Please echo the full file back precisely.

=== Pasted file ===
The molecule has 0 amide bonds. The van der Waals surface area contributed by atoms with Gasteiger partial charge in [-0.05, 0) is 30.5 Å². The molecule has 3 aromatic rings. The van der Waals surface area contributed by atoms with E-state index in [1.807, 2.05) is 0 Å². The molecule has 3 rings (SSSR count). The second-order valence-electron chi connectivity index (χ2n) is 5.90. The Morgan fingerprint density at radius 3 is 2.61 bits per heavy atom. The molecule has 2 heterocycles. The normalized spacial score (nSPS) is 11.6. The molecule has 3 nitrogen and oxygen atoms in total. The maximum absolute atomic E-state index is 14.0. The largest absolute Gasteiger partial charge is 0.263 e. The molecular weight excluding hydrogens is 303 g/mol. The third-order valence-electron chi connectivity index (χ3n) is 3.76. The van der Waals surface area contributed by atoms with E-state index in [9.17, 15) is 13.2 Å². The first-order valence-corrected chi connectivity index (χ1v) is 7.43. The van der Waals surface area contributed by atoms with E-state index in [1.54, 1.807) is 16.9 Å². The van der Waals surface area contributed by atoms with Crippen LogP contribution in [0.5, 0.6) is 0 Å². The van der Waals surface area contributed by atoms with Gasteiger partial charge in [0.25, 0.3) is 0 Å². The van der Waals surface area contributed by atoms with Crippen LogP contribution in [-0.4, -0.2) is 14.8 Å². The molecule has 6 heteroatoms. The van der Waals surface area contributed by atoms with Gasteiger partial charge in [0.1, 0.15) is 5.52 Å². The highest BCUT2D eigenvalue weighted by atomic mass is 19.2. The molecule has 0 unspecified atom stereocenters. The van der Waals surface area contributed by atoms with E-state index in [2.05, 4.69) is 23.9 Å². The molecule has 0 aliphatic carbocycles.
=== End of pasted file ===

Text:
The molecule has 0 amide bonds. The van der Waals surface area contributed by atoms with Gasteiger partial charge in [-0.05, 0) is 30.5 Å². The molecule has 3 aromatic rings. The van der Waals surface area contributed by atoms with E-state index in [1.807, 2.05) is 0 Å². The molecule has 3 rings (SSSR count). The second-order valence-electron chi connectivity index (χ2n) is 5.90. The Morgan fingerprint density at radius 3 is 2.61 bits per heavy atom. The molecule has 2 heterocycles. The normalized spacial score (nSPS) is 11.6. The molecule has 3 nitrogen and oxygen atoms in total. The maximum absolute atomic E-state index is 14.0. The largest absolute Gasteiger partial charge is 0.263 e. The molecular weight excluding hydrogens is 303 g/mol. The third-order valence-electron chi connectivity index (χ3n) is 3.76. The van der Waals surface area contributed by atoms with E-state index in [9.17, 15) is 13.2 Å². The first-order valence-corrected chi connectivity index (χ1v) is 7.43. The van der Waals surface area contributed by atoms with E-state index in [1.54, 1.807) is 16.9 Å². The van der Waals surface area contributed by atoms with Crippen LogP contribution in [0.5, 0.6) is 0 Å². The van der Waals surface area contributed by atoms with Gasteiger partial charge in [0.25, 0.3) is 0 Å². The van der Waals surface area contributed by atoms with Crippen LogP contribution in [-0.4, -0.2) is 14.8 Å². The molecule has 6 heteroatoms. The van der Waals surface area contributed by atoms with Gasteiger partial charge in [0.1, 0.15) is 5.52 Å². The highest BCUT2D eigenvalue weighted by atomic mass is 19.2. The molecule has 0 unspecified atom stereocenters. The van der Waals surface area contributed by atoms with E-state index in [2.05, 4.69) is 23.9 Å². The molecule has 0 aliphatic carbocycles.